Truffe in Generale

How to Recognise a Scam - Deals that are too good to be true

Getting a deal is awesome and as competition has grown in the retail sector, the number and frequency of sales has increased— both offline and online. We all know that nagging question when seeing a fantastic offer: Do I really need this? In fact Forbes states that discounted price (and various tactics around it such as artificial scarcity) can have a profound effect on the likelihood of buying on an impulse.

But of course scammers have also caught onto this fact. They are actively exploiting consumers love for a bargain to scam them out of their hard-earned cash online! In fact Which? (charity consumer protection organisation in the UK) estimates that online shopping scams cost shopping £58 million a year in the UK alone!

Setting up the Scam…

How exactly are scammers achieving this? Well nature of the internet makes things a lot easier to set things up.

Making the site

First of all any online shopping scam requires an online shop of course! Often this is set up using a template or readymade ecommerce shop that can be created quickly and easier for the scammer, yet looks convincing enough at first-glance. A recent example is My Pillow, which uses the Shopify platform. In a recent article from Ad Age the owner Mike Lindell expressed his outrage when his store was copied by a fake using the very similar… pretending to sell his products! With low monthly costs, and a relatively easy set up process platforms such as this make it a cinch for a scammer to open up their scam ecommerce business.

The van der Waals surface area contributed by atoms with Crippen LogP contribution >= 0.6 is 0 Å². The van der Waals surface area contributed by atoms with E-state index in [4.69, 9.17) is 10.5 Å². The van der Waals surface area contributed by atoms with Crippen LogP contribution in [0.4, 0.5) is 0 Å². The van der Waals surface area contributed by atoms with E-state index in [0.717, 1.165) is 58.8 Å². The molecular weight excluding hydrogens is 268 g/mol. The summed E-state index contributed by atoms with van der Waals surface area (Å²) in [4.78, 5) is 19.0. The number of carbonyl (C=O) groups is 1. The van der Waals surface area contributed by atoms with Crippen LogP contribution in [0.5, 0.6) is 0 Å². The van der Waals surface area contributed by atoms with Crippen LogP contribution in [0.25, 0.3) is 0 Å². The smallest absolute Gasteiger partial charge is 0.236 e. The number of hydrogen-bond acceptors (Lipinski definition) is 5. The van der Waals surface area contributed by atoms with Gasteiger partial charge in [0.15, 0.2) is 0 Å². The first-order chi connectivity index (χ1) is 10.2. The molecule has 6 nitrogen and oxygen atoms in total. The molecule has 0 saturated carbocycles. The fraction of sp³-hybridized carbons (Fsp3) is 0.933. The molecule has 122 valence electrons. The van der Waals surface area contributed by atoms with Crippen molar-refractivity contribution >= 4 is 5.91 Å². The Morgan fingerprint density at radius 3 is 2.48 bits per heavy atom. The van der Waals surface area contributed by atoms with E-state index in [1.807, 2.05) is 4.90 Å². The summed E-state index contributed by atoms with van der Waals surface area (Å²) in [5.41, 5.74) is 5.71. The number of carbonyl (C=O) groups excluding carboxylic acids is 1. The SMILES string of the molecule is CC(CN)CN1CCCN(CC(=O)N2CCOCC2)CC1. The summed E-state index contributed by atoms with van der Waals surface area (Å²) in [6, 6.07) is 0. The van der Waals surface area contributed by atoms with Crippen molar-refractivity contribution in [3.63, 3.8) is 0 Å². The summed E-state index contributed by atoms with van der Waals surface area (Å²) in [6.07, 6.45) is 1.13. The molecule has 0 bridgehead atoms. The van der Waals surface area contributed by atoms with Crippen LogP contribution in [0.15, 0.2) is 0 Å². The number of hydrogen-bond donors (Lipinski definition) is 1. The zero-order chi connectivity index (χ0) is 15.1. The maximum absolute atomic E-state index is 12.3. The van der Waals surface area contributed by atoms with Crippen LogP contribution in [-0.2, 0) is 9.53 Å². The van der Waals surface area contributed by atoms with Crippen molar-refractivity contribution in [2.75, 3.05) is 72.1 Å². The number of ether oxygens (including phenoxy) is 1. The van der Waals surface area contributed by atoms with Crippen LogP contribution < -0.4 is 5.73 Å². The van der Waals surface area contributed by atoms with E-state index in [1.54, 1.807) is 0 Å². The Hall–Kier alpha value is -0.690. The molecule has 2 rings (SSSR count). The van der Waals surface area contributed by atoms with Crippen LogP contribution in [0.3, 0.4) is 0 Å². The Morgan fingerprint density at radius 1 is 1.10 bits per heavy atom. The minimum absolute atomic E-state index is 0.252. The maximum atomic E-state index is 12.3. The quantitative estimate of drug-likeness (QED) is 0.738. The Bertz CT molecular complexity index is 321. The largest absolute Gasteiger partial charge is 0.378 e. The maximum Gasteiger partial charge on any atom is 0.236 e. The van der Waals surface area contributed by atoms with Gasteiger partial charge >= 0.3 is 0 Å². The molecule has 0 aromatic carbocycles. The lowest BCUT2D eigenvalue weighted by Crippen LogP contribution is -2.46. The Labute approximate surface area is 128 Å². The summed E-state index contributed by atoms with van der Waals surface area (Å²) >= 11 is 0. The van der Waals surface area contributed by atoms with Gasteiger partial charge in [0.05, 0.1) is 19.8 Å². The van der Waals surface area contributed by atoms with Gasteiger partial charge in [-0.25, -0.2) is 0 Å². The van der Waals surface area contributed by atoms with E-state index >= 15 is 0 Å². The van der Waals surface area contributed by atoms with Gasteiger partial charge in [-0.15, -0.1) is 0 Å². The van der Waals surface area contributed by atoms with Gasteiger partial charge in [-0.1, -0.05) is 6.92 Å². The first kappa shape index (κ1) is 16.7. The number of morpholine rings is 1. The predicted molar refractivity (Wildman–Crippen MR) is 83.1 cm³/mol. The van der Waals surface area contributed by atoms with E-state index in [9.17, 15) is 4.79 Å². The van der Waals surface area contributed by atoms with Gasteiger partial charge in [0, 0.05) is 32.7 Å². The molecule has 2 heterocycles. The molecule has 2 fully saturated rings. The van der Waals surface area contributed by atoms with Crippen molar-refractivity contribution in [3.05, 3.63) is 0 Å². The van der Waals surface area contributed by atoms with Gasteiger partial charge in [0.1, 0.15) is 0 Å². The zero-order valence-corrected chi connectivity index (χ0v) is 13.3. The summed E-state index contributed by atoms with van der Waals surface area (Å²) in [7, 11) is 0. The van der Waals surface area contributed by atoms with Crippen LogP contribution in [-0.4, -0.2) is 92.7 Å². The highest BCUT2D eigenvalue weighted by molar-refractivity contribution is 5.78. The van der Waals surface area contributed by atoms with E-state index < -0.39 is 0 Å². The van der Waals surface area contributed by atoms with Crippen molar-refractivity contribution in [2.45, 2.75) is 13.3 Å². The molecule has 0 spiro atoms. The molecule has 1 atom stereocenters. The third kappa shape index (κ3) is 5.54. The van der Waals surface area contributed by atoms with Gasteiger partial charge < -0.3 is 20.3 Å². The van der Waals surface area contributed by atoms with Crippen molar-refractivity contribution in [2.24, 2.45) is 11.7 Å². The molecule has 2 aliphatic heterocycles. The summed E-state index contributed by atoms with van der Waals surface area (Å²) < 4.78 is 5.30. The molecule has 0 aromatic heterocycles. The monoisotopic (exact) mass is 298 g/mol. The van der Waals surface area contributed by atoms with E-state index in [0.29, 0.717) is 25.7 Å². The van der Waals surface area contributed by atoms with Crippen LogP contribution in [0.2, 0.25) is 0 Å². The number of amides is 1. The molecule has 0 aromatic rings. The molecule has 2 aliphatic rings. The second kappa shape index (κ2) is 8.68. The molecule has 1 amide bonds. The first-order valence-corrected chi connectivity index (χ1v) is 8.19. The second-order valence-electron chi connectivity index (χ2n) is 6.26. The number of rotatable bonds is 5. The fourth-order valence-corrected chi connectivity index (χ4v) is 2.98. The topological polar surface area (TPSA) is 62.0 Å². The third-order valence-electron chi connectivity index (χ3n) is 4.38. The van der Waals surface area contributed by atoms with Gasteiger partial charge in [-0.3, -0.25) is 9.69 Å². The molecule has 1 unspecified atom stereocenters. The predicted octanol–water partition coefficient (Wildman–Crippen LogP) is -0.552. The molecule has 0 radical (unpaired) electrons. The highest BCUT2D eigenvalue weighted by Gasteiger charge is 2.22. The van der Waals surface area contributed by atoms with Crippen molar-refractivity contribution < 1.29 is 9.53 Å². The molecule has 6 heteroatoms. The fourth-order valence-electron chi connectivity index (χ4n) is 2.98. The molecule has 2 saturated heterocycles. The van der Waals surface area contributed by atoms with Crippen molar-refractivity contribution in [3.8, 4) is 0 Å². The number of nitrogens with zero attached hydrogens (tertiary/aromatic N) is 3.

Finding the right product to scam you with

Often times the kinds of goods that are chosen to scam users with are high value, high demand branded goods. Our own analysis during the holiday period of 2018 <link to article?> found that brands such as Adidas, Beats, Canada Goose, Fred Perry, KitchenAid, Lego, LG, Nike Ray-Ban and Ted Baker. We found that well known brands and items that have a high luxury/monetary value are often used for fake online store scams. 

Let’s take a look at one such fake website:

Choosing the perfect time for their scam

Scammers are lurking around all year ‘round. Yet there are particular time of year that concentrate ecommerce sales (depending on the region). This could be the Christmas rush, Black Friday, Single’s day etc. Scammers know that during this period, shoppers can stray away from more mainstream ecommerce websites when their sought after item is out of stock or won’t be shipped in time.

Now this is a rather shameless example. The website has taken branding from a famous brand (in this case Lego) and then created a basic website around this. Official Lego products are often rather expensive items, and are in high demand especially during the holiday period.

Exclusive: Example ‘too good to be true’ scammers from our database!

Now you’ve heard enough about these kinds of scam site… time to show you some examples from our very own database!

TGTBT exhibit 1: - Christian Louboutin’s for $140? Please…..

Scamadviser stats:

Trust Score: 9%

Number of times checked: 4257 (as of publication)


TGTBT exhibit 2: – Tools on the cheap… think again!


Scamadviser stats: Unknown

Trust Score: Unknown Rep

Number of times checked: 2821 (as of publication)


TGTBT exhibit 3: – You won't be riding away with a scooter... they'll be riding away with your cash!

Scamadviser stats:

Trust Score: 60%

Number of times checked: 4151 (as of publication)


Be careful out there… and if in doubt think twice!

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